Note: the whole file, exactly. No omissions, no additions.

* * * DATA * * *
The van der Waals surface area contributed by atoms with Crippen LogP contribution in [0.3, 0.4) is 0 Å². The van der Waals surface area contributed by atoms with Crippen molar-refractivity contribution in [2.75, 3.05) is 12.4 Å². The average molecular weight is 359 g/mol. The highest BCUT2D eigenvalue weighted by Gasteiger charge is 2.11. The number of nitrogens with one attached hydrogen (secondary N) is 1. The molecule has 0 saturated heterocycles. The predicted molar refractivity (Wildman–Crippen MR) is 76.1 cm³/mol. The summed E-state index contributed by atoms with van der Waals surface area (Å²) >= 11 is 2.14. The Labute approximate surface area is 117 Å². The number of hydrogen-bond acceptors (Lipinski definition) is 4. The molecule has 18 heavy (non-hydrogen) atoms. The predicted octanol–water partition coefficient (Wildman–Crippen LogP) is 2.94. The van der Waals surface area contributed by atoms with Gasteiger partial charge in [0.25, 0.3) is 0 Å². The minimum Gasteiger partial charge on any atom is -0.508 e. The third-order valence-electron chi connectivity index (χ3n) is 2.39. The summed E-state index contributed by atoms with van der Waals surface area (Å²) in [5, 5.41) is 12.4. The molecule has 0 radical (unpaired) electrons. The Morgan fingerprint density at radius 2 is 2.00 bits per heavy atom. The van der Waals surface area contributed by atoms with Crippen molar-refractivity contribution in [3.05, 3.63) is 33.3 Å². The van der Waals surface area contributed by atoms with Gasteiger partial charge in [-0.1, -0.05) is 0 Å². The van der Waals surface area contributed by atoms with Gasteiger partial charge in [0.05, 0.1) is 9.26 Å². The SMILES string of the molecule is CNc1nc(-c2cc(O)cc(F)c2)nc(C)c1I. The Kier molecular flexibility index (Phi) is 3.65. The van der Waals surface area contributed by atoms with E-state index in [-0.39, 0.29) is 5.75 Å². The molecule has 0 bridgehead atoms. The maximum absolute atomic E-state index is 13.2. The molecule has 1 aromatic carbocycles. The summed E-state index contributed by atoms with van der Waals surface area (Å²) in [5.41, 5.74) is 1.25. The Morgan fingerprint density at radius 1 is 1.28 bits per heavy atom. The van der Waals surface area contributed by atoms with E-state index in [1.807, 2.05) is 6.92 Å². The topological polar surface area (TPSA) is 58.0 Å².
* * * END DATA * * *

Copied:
The van der Waals surface area contributed by atoms with Crippen LogP contribution in [0.3, 0.4) is 0 Å². The van der Waals surface area contributed by atoms with Crippen molar-refractivity contribution in [2.75, 3.05) is 12.4 Å². The average molecular weight is 359 g/mol. The highest BCUT2D eigenvalue weighted by Gasteiger charge is 2.11. The number of nitrogens with one attached hydrogen (secondary N) is 1. The molecule has 0 saturated heterocycles. The predicted molar refractivity (Wildman–Crippen MR) is 76.1 cm³/mol. The summed E-state index contributed by atoms with van der Waals surface area (Å²) >= 11 is 2.14. The Labute approximate surface area is 117 Å². The number of hydrogen-bond acceptors (Lipinski definition) is 4. The molecule has 18 heavy (non-hydrogen) atoms. The predicted octanol–water partition coefficient (Wildman–Crippen LogP) is 2.94. The van der Waals surface area contributed by atoms with Gasteiger partial charge in [0.25, 0.3) is 0 Å². The minimum Gasteiger partial charge on any atom is -0.508 e. The third-order valence-electron chi connectivity index (χ3n) is 2.39. The summed E-state index contributed by atoms with van der Waals surface area (Å²) in [5, 5.41) is 12.4. The molecule has 0 radical (unpaired) electrons. The Morgan fingerprint density at radius 2 is 2.00 bits per heavy atom. The van der Waals surface area contributed by atoms with Crippen molar-refractivity contribution in [3.05, 3.63) is 33.3 Å². The van der Waals surface area contributed by atoms with Gasteiger partial charge in [-0.1, -0.05) is 0 Å². The van der Waals surface area contributed by atoms with Gasteiger partial charge in [0.05, 0.1) is 9.26 Å². The SMILES string of the molecule is CNc1nc(-c2cc(O)cc(F)c2)nc(C)c1I. The Kier molecular flexibility index (Phi) is 3.65. The van der Waals surface area contributed by atoms with E-state index in [-0.39, 0.29) is 5.75 Å². The molecule has 0 bridgehead atoms. The maximum absolute atomic E-state index is 13.2. The molecule has 1 aromatic carbocycles. The summed E-state index contributed by atoms with van der Waals surface area (Å²) in [5.41, 5.74) is 1.25. The Morgan fingerprint density at radius 1 is 1.28 bits per heavy atom. The van der Waals surface area contributed by atoms with E-state index in [1.807, 2.05) is 6.92 Å². The topological polar surface area (TPSA) is 58.0 Å².